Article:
Gathering Research Assignment
As the first graded assignment, it enables students to demonstrate a few skills pertinent to engaging in advocacy in any type of situation regardless of the topic. Specifically successful completion of this assignment serves as the foundation for future assignments later in the term. Gather many sources that reflect different perspectives or opinions related to the course topic and QOV. Keep in mind that ten-twelve sources will be required for the final paper. The goal is for each student to demonstrate his/her familiarity and skills with the range of research available (e.g., academic journal articles, books—single authored or edited collections, professional periodicals, government documents, popular presses and yes, the internet). Thus, relying largely on a single type of source, say books or the internet, doesn’t demonstrate your capabilities as a researcher.
The three sources you will need to find and identify for your Gathering Research Assignment are:
- Substantive News
- Scholarly Peer-Reviewed Journal Articles
Review each one of these sources and complete the worksheet.
Scholarly, peer-reviewed journal article:
Impact of Anthropogenic Climate Change on the East Asian Summer Monsoon, by C. Burke and P. Stott
Substantive news article:
The Uninhabitable Earth (annotated edition) by David Wallace-Wells
Teaching the Truth About Climate Change [editorial]
As you progress through the semester, you will move up the pyramid. You start at the bottom of the pyramid, building your foundation with general web sources (including wikipedia). This foundation will help you understand your topic, including vocabulary and important people/organizations.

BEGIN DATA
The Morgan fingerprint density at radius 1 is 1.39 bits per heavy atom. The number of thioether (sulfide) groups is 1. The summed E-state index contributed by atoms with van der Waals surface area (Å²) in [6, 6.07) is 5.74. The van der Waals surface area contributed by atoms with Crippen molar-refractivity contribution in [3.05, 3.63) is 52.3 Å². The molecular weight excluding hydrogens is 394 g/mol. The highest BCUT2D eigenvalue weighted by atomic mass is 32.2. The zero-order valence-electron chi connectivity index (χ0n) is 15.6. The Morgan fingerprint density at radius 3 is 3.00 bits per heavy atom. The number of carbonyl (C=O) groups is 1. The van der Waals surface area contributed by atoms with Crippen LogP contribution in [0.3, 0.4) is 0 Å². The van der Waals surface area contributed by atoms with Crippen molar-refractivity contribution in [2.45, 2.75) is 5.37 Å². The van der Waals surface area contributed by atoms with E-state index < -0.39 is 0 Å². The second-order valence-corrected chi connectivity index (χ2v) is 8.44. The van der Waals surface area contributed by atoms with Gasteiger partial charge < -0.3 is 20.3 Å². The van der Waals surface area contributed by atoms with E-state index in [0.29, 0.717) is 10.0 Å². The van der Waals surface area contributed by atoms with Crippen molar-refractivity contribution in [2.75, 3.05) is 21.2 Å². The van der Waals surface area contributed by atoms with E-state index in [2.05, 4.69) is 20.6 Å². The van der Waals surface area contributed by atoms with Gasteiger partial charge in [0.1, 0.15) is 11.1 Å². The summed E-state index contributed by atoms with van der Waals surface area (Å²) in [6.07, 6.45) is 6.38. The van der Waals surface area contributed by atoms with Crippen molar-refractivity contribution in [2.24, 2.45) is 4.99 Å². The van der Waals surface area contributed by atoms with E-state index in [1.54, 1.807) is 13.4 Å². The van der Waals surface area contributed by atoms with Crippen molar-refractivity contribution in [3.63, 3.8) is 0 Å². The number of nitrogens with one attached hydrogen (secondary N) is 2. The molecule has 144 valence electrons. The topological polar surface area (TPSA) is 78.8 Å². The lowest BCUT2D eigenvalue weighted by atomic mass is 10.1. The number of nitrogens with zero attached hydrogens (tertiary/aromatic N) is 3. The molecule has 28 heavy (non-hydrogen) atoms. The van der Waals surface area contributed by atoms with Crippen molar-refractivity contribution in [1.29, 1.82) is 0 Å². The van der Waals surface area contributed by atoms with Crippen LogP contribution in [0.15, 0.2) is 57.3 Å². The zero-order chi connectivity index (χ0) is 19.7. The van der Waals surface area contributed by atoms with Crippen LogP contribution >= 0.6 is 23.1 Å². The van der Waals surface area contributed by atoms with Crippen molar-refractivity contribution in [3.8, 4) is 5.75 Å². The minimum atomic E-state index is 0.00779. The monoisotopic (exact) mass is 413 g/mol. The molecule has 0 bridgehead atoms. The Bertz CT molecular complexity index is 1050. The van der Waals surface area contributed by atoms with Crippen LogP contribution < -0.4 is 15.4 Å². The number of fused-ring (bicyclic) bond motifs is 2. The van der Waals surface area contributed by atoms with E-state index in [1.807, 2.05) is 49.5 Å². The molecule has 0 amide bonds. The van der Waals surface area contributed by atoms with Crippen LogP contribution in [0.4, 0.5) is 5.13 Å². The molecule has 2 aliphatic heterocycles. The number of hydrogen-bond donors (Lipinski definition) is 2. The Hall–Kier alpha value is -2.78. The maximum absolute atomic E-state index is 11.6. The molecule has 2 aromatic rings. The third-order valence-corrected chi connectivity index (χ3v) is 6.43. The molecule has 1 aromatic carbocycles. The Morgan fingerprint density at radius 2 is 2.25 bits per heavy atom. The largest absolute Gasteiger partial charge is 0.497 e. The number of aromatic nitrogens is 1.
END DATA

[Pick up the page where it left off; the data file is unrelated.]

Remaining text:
As you start to find and read better sources, you will be building your understanding of the topic, and finding your area of focus. Once you have found your focus, you will start to develop your own perspective on the topic.
During this time, the sources become of higher quality and more relevant to your topic. By the time you turn in your final paper, your sources should be the best ones available to support your claim.
Just as "the pyramids weren't built in a day," it will take time to develop your understanding of the topic. Give yourself plenty of time, and know the more time you devote, the better your final paper will be.
The point of conducting background research is to learn as much as you can about your topic. When you have a thorough understanding of your topic, you will then be able to create a research question or thesis statement, which you will then support with evidence. In this stage of the research process, you are looking for general information about your topic. Keep in mind, you will not be using these sources in your bibliography/reference list because they are too general.The sources you include will be evidence to support your thesis or research question.